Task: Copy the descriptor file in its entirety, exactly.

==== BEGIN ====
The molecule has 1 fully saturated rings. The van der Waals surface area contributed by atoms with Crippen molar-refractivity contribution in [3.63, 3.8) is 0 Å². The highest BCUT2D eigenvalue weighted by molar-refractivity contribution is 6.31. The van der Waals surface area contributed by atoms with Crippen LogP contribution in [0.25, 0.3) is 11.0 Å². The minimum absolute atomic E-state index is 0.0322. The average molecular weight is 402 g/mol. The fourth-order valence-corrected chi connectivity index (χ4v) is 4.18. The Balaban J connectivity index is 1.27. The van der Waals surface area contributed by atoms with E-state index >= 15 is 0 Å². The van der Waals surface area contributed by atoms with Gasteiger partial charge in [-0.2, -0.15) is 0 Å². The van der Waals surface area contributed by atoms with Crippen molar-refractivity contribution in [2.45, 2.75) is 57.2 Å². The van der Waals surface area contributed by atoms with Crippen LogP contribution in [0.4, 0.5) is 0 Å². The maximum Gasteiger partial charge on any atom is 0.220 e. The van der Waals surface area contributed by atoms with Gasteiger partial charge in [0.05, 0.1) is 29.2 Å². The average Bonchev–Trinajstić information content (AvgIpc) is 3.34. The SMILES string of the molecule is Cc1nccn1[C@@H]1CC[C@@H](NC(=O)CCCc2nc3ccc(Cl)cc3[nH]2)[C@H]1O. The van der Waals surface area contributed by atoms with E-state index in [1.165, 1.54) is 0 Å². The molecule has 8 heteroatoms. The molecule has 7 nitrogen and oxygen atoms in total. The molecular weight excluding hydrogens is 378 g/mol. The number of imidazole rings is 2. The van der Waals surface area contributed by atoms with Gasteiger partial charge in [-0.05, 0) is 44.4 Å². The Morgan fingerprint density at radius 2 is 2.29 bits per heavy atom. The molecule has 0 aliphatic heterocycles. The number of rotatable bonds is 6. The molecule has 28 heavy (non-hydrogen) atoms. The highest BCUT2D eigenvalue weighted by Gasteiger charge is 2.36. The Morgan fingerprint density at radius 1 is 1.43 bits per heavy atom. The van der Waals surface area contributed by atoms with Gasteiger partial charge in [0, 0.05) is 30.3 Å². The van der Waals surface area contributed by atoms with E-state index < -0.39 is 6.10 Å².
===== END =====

The molecule has 1 fully saturated rings. The van der Waals surface area contributed by atoms with Crippen molar-refractivity contribution in [3.63, 3.8) is 0 Å². The highest BCUT2D eigenvalue weighted by molar-refractivity contribution is 6.31. The van der Waals surface area contributed by atoms with Crippen LogP contribution in [0.25, 0.3) is 11.0 Å². The minimum absolute atomic E-state index is 0.0322. The average molecular weight is 402 g/mol. The fourth-order valence-corrected chi connectivity index (χ4v) is 4.18. The Balaban J connectivity index is 1.27. The van der Waals surface area contributed by atoms with E-state index >= 15 is 0 Å². The van der Waals surface area contributed by atoms with Gasteiger partial charge in [-0.2, -0.15) is 0 Å². The van der Waals surface area contributed by atoms with Crippen molar-refractivity contribution in [2.45, 2.75) is 57.2 Å². The van der Waals surface area contributed by atoms with Crippen LogP contribution in [0.4, 0.5) is 0 Å². The maximum Gasteiger partial charge on any atom is 0.220 e. The van der Waals surface area contributed by atoms with Gasteiger partial charge in [0.05, 0.1) is 29.2 Å². The average Bonchev–Trinajstić information content (AvgIpc) is 3.34. The SMILES string of the molecule is Cc1nccn1[C@@H]1CC[C@@H](NC(=O)CCCc2nc3ccc(Cl)cc3[nH]2)[C@H]1O. The van der Waals surface area contributed by atoms with E-state index in [1.165, 1.54) is 0 Å². The molecule has 8 heteroatoms. The molecule has 7 nitrogen and oxygen atoms in total. The molecular weight excluding hydrogens is 378 g/mol. The number of imidazole rings is 2. The van der Waals surface area contributed by atoms with Gasteiger partial charge in [-0.05, 0) is 44.4 Å². The Morgan fingerprint density at radius 2 is 2.29 bits per heavy atom. The molecule has 0 aliphatic heterocycles. The number of rotatable bonds is 6. The molecule has 28 heavy (non-hydrogen) atoms. The highest BCUT2D eigenvalue weighted by Gasteiger charge is 2.36. The Morgan fingerprint density at radius 1 is 1.43 bits per heavy atom. The van der Waals surface area contributed by atoms with Gasteiger partial charge in [0, 0.05) is 30.3 Å². The van der Waals surface area contributed by atoms with E-state index < -0.39 is 6.10 Å².